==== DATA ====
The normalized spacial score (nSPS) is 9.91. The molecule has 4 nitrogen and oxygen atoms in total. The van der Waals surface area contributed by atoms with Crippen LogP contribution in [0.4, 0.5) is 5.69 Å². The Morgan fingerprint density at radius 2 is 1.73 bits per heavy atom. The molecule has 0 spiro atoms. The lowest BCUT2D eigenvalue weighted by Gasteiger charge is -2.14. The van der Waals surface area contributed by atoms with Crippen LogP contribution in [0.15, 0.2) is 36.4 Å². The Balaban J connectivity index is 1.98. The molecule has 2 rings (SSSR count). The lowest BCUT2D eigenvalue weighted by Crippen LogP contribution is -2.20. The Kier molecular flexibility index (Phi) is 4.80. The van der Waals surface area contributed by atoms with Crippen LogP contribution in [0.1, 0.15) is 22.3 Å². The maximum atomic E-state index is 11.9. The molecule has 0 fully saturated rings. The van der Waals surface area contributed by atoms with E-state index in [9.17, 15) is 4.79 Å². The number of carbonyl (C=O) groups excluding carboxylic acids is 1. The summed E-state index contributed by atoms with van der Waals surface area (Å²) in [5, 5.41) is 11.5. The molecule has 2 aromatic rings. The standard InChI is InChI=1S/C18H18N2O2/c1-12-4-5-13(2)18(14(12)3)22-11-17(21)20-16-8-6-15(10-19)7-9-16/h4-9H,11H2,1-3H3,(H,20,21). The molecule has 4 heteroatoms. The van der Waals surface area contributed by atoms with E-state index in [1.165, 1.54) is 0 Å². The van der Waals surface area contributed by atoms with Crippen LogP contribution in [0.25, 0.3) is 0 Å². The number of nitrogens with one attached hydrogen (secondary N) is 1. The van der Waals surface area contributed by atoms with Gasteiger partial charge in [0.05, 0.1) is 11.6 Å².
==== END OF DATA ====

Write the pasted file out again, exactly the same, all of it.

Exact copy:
The normalized spacial score (nSPS) is 9.91. The molecule has 4 nitrogen and oxygen atoms in total. The van der Waals surface area contributed by atoms with Crippen LogP contribution in [0.4, 0.5) is 5.69 Å². The Morgan fingerprint density at radius 2 is 1.73 bits per heavy atom. The molecule has 0 spiro atoms. The lowest BCUT2D eigenvalue weighted by Gasteiger charge is -2.14. The van der Waals surface area contributed by atoms with Crippen LogP contribution in [0.15, 0.2) is 36.4 Å². The Balaban J connectivity index is 1.98. The molecule has 2 rings (SSSR count). The lowest BCUT2D eigenvalue weighted by Crippen LogP contribution is -2.20. The Kier molecular flexibility index (Phi) is 4.80. The van der Waals surface area contributed by atoms with Crippen LogP contribution in [0.1, 0.15) is 22.3 Å². The maximum atomic E-state index is 11.9. The molecule has 0 fully saturated rings. The van der Waals surface area contributed by atoms with E-state index in [9.17, 15) is 4.79 Å². The number of carbonyl (C=O) groups excluding carboxylic acids is 1. The summed E-state index contributed by atoms with van der Waals surface area (Å²) in [5, 5.41) is 11.5. The molecule has 2 aromatic rings. The standard InChI is InChI=1S/C18H18N2O2/c1-12-4-5-13(2)18(14(12)3)22-11-17(21)20-16-8-6-15(10-19)7-9-16/h4-9H,11H2,1-3H3,(H,20,21). The molecule has 4 heteroatoms. The van der Waals surface area contributed by atoms with E-state index in [1.165, 1.54) is 0 Å². The van der Waals surface area contributed by atoms with Crippen LogP contribution in [0.25, 0.3) is 0 Å². The number of nitrogens with one attached hydrogen (secondary N) is 1. The van der Waals surface area contributed by atoms with Gasteiger partial charge in [0.05, 0.1) is 11.6 Å².